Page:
Surgery is the primary treatment for most Soft Tissue Sarcomas. Surgery for a STS always includes a margin of normal tissues in the excision, along with the biopsy scar and biopsy tract; the whole thing is removed as one single piece of tissue (en bloc). This is called as Wide Excision of the tumor.
‘Wide Excision’ means surgical removal of the tumor tissue (with the scar and track of biopsy)‚ along with a good margin of surrounding healthy normal tissue, in one single piece. This is done with the intention of ensuring the complete removal of the cancer tissue.
Cancer begins with just one abnormal cell that eventually forms the tumor, which is made of billions of copies of this original parent cell. Therefore‚ hypothetically speaking‚ just leaving one cancer cell behind is enough for this tumor to grow back again.
Thus‚ in the surgery for a Soft Tissue Sarcoma, there is no justification for removing the tumor in pieces, as doing so defeats the very purpose of the surgery. (Even when the surgery is done with a palliative intention, the tumor is removed with a wide margin, unless such a surgery is likely to cause more morbidity‚ disability, and discomfort to that patient.). When important structures like blood vessels‚ nerves‚ bone‚ joint‚ skin‚ etc.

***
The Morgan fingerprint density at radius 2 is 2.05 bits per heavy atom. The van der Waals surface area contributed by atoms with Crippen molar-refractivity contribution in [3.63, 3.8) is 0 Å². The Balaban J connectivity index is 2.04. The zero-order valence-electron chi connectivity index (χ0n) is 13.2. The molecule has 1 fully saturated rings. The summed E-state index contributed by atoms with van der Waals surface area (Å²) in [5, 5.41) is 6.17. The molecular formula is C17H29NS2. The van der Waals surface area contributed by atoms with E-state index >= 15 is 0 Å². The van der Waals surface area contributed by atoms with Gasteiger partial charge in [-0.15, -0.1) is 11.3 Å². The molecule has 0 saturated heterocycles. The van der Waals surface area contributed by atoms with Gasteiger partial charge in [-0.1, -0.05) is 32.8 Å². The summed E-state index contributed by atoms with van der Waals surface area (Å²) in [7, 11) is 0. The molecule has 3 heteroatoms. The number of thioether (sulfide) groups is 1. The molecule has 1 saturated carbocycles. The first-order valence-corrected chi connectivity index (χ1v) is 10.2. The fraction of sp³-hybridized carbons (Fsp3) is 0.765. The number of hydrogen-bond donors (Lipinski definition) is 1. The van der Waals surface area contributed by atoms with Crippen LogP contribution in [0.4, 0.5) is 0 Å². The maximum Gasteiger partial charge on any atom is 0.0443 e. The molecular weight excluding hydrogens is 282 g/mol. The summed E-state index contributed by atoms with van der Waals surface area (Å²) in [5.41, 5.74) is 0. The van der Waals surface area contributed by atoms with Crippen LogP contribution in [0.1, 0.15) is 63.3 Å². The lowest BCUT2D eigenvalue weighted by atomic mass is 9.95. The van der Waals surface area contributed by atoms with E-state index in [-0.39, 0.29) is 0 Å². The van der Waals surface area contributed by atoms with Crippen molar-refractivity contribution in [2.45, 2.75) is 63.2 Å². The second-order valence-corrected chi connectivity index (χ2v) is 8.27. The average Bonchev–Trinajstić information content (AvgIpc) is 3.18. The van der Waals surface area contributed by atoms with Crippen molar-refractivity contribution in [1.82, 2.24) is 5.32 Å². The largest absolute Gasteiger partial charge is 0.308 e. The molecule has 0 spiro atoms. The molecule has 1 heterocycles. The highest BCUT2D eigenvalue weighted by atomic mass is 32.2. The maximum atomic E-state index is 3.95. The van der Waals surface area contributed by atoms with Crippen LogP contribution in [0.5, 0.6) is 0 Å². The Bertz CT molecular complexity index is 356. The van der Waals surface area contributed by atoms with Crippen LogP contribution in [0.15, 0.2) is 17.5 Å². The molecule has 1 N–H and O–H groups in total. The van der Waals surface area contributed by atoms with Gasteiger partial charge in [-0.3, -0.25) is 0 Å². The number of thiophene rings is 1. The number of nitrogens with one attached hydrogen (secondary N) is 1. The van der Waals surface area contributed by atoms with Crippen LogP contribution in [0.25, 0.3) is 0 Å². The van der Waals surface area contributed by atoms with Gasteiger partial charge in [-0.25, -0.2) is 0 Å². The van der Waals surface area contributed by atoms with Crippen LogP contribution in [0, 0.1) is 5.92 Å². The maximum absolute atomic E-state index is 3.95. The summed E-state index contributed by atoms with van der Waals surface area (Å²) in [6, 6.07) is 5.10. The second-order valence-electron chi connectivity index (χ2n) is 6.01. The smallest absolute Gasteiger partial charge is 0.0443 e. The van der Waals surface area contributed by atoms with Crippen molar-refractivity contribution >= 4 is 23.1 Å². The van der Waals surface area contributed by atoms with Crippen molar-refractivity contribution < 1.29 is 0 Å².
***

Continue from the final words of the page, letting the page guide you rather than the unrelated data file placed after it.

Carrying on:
are in close proximity to the tumor‚ the operating surgeon has to take crucial decisions on whether to preserve them or sacrifice them, based on various details like‚ the nature of the tumor‚ its grade‚ size‚ location‚ etc.
These decisions are usually taken before surgery‚ based on the clinical findings‚ MRI images‚ pathology findings‚ etc.‚ and appropriate plans are made to repair or reconstruct the damaged/sacrificed vital structure/s. This may involve the role of other specialists, like plastic surgeons, vascular surgeons, etc.‚ in the surgery.
In some situations, where such repair or reconstruction options are not available/possible/feasible‚ amputation of the limb may be considered.
Generally (not always), in cases of STS‚ radiotherapy is a part of the treatment. Radiotherapy is a form of cancer treatment where a certain type of energy called as ‘Ionizing radiation’ is used to kill/damage cancer cells and shrink tumors.
‘Ionizing radiation’ is made of either powerful electromagnetic rays (X-rays/gamma rays)‚ or high energy sub-atomic particles like atomic nuclei‚ protons‚ neutrons‚ etc. Radiation therapy injures or destroys cells in the area being treated by damaging their genetic material (DNA)‚ either killing them or affecting their ability to grow and multiply.
Although radiation damages both cancer cells and normal cells‚ cancer cells are much more vulnerable to the damaging effects of radiation, while most normal cells can recover from its effects and function properly.